It’s the end of August so we have the lineups for Venice, Toronto and New York festivals, shining a light on studio priorities and castaways and now only await the day-before announcement by Telluride. But, truth be told, we know 90% of the Telluride lineup before that based on the premiere classifications of the various other fests.
We have a shortened year this season due to the extended season last year. March 1, 2021 to December 31, 2021 is the eligibility period for the 2022 Oscars. With that change, I am including below a large section from the May prediction piece that covers changes to this year’s Oscars that cover screeners, the new inclusion standards and the return to a solid 10 Best Picture nominees. This information is crucial this year so I will be including in most monthly pieces so that we’re all on the same page.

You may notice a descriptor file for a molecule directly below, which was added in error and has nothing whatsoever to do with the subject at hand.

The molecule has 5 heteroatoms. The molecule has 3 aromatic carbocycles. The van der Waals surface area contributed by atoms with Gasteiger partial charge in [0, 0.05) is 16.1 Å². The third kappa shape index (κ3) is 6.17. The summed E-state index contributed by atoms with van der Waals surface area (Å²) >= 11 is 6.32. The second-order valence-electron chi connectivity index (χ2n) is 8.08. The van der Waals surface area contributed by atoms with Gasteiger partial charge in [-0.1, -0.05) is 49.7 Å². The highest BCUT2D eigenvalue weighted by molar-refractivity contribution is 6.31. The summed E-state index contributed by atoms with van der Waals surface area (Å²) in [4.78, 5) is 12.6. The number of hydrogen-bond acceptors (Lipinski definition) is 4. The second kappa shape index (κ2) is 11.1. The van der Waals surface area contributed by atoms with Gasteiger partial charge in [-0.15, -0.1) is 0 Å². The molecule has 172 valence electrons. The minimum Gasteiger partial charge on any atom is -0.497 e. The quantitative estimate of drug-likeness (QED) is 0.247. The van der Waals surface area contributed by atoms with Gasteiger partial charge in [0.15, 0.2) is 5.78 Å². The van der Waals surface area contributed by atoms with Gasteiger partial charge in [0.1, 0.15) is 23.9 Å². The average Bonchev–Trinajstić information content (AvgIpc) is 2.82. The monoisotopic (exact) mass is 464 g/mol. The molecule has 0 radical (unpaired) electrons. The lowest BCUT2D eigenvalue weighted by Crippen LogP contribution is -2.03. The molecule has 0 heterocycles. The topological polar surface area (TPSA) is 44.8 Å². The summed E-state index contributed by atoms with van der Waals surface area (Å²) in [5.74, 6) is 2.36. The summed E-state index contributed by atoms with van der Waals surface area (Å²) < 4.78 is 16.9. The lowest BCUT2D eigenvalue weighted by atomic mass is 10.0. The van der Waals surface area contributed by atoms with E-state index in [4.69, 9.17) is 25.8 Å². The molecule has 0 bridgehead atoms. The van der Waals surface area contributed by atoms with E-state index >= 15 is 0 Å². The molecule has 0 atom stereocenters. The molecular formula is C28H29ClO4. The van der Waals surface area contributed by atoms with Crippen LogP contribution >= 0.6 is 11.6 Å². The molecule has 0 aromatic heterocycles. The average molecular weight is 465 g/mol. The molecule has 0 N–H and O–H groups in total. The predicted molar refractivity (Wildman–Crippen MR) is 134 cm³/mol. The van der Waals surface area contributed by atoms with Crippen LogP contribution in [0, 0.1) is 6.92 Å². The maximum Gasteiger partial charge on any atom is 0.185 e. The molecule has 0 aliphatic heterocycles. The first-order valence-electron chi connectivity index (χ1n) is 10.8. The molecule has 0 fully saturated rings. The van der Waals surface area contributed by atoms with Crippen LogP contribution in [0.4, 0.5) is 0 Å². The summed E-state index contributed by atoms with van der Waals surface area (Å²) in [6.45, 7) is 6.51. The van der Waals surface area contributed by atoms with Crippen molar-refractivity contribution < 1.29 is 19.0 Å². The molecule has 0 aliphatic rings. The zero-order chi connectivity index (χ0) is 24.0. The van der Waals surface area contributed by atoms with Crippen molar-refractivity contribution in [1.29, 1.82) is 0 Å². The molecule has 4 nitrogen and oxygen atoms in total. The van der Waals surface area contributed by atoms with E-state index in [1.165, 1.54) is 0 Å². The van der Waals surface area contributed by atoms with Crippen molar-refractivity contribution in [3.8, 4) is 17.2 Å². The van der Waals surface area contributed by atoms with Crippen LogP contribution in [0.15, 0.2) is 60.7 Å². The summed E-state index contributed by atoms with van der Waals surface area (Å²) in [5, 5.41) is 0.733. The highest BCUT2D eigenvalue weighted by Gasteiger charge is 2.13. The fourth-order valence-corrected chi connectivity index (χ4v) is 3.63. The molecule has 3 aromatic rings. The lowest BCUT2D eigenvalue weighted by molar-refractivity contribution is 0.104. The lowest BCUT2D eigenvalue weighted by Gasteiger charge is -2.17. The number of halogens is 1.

Beginning with the 94th Academy Awards (2021), the Best Picture category will return to a set 10 nominees, rather than a fluctuating number of nominations from year to year that we’ve seen since 2011. The Academy will also implement a quarterly viewing process through the Academy Screening Room, the streaming site for Academy members, also starting with the 94th Academy Awards. By making it possible for members to view films released year-round, the Academy will broaden each film’s exposure, level the playing field, and ensure all eligible films can be seen by voting members.